Because of its narrow focus, sector investing tends to be more volatile than investments that diversify across many sectors and companies. Sector investing is also subject to the additional risks associated with its particular industry.
Market Indexes
The S&P 500® Index is a market capitalization–weighted index of 500 common stocks chosen for market size, liquidity, and industry group representation to represent U.S. equity performance. S&P 500 is a registered service mark of Standard & Poor’s Financial Services LLC. Sectors and industries are defined by the Global Industry Classification Standard (GICS®).

The S&P 500® Sector Indices include the standard GICS sectors that make up the S&P 500 Index. The market capitalization of all S&P 500 Sector Indices together composes the market capitalization of the parent S&P 500 Index; each member of the S&P 500 Index is assigned to one (and only one) sector.

Sectors are defined as follows: Consumer Discretionary: companies that provide goods and services that people want but don’t necessarily need, such as televisions, cars, and sporting goods; these businesses tend to be the most sensitive to economic cycles. Consumer Staples: companies that provide goods and services that people use on a daily basis, like food, household products, and personal-care products; these businesses tend to be less sensitive to economic cycles. Energy: companies whose businesses are dominated by either of the following activities: the construction or provision of oil rigs, drilling equipment, or other energy-related services and equipment, including seismic data collection; or the exploration, production, marketing, refining, and/or transportation of oil and gas products, coal, and consumable fuels. Financials: companies involved in activities such as banking, consumer finance, investment banking and brokerage, asset management, insurance and investments, and real estate, including REITs. Health Care: companies in two main industry groups: health care equipment suppliers and manufacturers, and providers of health care services; and companies involved in the research, development, production, and marketing of pharmaceuticals and biotechnology products. Industrials: companies whose businesses manufacture and distribute capital goods, provide commercial services and supplies, or provide transportation services. Information Technology: companies in technology software and services and technology hardware and equipment. Materials: companies that are engaged in a wide range of commodity-related manufacturing. Telecommunication Services: companies that provide communications services primarily through fixed-line, cellular, wireless, high bandwidth, and/or fiber-optic cable networks. Utilities: companies considered to be electric, gas, or water utilities, or companies that operate as independent producers and/or distributors of power.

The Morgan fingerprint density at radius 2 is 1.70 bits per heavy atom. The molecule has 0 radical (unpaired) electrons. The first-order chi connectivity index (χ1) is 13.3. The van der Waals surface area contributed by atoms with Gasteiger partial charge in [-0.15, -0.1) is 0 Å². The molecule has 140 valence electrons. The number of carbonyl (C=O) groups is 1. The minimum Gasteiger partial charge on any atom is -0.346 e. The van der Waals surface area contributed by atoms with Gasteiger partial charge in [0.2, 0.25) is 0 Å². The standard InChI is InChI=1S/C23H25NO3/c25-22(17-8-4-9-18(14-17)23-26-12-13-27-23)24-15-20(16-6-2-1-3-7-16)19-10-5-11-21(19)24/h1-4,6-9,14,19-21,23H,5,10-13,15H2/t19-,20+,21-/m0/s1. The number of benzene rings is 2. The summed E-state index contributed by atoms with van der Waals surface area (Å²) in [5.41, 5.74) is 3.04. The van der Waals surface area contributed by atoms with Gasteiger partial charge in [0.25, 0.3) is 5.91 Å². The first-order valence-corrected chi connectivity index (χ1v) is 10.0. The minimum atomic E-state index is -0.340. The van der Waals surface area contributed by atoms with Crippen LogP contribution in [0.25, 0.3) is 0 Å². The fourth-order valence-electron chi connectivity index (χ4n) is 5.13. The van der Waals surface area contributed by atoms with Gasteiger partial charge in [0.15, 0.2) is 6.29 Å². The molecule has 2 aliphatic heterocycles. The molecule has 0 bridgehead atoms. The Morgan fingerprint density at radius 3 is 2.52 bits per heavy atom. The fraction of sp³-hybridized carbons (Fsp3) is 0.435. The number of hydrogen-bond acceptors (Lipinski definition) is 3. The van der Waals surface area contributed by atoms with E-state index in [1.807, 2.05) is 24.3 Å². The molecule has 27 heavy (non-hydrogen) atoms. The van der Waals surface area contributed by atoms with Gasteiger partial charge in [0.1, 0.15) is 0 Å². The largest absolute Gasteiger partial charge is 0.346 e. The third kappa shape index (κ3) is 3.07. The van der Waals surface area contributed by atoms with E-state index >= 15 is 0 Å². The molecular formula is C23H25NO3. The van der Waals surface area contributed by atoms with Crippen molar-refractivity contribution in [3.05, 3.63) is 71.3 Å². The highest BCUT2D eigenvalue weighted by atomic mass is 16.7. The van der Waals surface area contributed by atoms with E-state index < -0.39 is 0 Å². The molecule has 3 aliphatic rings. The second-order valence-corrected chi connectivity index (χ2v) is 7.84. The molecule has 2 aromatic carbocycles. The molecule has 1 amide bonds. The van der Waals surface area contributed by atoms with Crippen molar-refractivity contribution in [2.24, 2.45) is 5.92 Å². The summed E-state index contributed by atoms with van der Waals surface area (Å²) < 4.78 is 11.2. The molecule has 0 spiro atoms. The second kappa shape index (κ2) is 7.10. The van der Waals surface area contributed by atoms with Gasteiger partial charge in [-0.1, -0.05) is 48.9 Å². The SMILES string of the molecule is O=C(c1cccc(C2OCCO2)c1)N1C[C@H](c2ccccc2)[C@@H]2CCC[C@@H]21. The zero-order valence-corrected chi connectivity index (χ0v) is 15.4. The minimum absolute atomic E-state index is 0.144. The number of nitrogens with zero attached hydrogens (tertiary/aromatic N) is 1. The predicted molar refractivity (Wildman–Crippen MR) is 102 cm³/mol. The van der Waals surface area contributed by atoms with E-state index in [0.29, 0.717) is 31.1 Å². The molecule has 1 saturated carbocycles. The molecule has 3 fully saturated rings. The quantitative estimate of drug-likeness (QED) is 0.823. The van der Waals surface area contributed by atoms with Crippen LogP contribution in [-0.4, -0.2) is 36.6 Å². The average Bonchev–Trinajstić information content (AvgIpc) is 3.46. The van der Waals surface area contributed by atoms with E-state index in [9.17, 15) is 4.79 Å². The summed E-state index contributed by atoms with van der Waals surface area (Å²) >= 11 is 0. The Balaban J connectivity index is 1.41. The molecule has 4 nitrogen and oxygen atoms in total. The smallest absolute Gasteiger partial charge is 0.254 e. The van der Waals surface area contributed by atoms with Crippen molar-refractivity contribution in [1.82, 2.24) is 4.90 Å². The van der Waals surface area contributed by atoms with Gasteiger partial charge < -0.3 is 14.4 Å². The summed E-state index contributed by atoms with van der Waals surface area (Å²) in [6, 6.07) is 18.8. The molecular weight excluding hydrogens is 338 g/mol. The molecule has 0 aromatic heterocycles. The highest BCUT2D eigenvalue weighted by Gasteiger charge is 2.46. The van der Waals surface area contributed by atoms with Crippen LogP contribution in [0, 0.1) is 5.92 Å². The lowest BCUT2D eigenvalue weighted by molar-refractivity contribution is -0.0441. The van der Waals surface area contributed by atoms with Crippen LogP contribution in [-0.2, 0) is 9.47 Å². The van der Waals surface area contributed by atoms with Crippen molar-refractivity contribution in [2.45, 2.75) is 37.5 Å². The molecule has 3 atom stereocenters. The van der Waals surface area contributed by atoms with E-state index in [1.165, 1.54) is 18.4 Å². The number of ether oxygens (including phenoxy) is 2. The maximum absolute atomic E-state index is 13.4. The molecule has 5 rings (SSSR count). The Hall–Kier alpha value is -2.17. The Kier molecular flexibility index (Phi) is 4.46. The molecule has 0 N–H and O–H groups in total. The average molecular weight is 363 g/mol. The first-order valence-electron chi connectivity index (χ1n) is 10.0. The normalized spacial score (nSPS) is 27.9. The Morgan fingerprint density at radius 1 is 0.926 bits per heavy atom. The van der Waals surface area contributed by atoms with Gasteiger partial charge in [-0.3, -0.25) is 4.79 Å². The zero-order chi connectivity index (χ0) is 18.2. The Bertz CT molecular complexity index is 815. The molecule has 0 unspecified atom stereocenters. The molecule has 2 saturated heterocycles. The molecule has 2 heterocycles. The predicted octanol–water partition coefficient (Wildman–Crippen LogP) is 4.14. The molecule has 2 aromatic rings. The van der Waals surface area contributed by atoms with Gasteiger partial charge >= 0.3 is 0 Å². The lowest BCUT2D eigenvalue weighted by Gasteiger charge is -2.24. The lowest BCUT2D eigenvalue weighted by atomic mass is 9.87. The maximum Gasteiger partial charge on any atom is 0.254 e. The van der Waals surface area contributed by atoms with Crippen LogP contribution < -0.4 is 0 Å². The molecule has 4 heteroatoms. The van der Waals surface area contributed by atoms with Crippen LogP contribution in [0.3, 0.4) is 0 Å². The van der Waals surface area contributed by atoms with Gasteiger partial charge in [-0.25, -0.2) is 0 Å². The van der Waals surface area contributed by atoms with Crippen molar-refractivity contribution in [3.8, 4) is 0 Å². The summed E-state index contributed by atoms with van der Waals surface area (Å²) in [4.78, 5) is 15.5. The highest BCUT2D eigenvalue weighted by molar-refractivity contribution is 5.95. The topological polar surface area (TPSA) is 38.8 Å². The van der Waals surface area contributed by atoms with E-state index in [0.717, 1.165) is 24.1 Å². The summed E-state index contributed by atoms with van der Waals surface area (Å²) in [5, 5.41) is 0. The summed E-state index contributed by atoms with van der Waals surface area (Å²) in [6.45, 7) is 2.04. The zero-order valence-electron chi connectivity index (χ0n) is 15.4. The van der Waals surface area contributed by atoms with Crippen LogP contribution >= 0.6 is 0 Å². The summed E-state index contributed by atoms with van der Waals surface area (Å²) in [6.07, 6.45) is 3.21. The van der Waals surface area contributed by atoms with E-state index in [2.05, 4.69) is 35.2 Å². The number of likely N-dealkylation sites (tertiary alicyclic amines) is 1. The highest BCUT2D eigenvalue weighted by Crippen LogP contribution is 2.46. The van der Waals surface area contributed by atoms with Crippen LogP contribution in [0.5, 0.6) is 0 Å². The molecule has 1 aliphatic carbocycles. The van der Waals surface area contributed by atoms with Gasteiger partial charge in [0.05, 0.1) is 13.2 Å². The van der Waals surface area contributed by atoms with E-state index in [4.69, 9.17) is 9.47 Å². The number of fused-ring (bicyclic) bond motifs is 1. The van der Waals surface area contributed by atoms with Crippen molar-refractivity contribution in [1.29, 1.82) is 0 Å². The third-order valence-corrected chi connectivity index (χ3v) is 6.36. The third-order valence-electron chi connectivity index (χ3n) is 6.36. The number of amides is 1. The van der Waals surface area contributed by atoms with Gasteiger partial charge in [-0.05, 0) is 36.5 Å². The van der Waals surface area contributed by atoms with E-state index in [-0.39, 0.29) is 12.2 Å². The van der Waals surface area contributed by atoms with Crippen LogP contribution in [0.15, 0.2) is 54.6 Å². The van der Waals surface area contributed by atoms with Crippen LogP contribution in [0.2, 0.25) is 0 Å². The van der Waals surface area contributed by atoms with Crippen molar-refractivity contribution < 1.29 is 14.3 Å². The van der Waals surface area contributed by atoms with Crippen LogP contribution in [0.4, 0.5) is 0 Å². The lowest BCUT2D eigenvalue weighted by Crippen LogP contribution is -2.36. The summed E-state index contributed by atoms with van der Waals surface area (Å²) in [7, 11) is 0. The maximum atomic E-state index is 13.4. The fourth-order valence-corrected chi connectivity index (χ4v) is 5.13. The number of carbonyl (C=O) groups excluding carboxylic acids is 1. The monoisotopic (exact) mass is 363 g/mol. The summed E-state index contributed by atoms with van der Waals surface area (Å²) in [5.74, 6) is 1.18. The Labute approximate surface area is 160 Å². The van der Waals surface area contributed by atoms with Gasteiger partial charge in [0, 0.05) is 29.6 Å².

The Russell 1000® Index is a stock market index that represents the highest-ranking 1,000 stocks in the Russell 3000® Index, which represents about 90% of the total market capitalization of that index.
Third-party marks are the property of their respective owners; all other marks are the property of FMR LLC.